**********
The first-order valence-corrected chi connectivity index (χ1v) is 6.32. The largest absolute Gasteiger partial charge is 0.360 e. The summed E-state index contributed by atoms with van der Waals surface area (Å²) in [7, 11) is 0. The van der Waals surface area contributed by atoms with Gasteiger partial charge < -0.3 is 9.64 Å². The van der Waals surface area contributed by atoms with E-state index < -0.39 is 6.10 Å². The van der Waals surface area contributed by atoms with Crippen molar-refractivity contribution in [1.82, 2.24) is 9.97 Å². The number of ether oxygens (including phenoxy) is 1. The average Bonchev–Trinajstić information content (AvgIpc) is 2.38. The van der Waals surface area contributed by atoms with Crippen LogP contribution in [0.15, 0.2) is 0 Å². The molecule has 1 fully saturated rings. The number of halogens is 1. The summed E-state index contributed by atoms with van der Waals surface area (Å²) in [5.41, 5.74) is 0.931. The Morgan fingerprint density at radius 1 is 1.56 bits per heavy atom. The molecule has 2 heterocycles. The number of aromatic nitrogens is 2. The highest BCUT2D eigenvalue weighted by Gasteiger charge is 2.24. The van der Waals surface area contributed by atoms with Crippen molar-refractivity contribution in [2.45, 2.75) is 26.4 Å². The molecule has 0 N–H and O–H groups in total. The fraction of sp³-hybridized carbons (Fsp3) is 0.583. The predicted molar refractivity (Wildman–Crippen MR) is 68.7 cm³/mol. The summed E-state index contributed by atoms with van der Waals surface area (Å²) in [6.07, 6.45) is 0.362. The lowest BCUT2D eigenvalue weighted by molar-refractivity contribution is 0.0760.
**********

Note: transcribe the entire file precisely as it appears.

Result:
The first-order valence-corrected chi connectivity index (χ1v) is 6.32. The largest absolute Gasteiger partial charge is 0.360 e. The summed E-state index contributed by atoms with van der Waals surface area (Å²) in [7, 11) is 0. The van der Waals surface area contributed by atoms with Gasteiger partial charge < -0.3 is 9.64 Å². The van der Waals surface area contributed by atoms with E-state index < -0.39 is 6.10 Å². The van der Waals surface area contributed by atoms with Crippen molar-refractivity contribution in [1.82, 2.24) is 9.97 Å². The number of ether oxygens (including phenoxy) is 1. The average Bonchev–Trinajstić information content (AvgIpc) is 2.38. The van der Waals surface area contributed by atoms with Crippen LogP contribution in [0.15, 0.2) is 0 Å². The molecule has 1 fully saturated rings. The number of halogens is 1. The summed E-state index contributed by atoms with van der Waals surface area (Å²) in [5.41, 5.74) is 0.931. The Morgan fingerprint density at radius 1 is 1.56 bits per heavy atom. The molecule has 2 heterocycles. The number of aromatic nitrogens is 2. The highest BCUT2D eigenvalue weighted by Gasteiger charge is 2.24. The van der Waals surface area contributed by atoms with Crippen molar-refractivity contribution in [2.45, 2.75) is 26.4 Å². The molecule has 0 N–H and O–H groups in total. The fraction of sp³-hybridized carbons (Fsp3) is 0.583. The predicted molar refractivity (Wildman–Crippen MR) is 68.7 cm³/mol. The summed E-state index contributed by atoms with van der Waals surface area (Å²) in [6.07, 6.45) is 0.362. The lowest BCUT2D eigenvalue weighted by molar-refractivity contribution is 0.0760.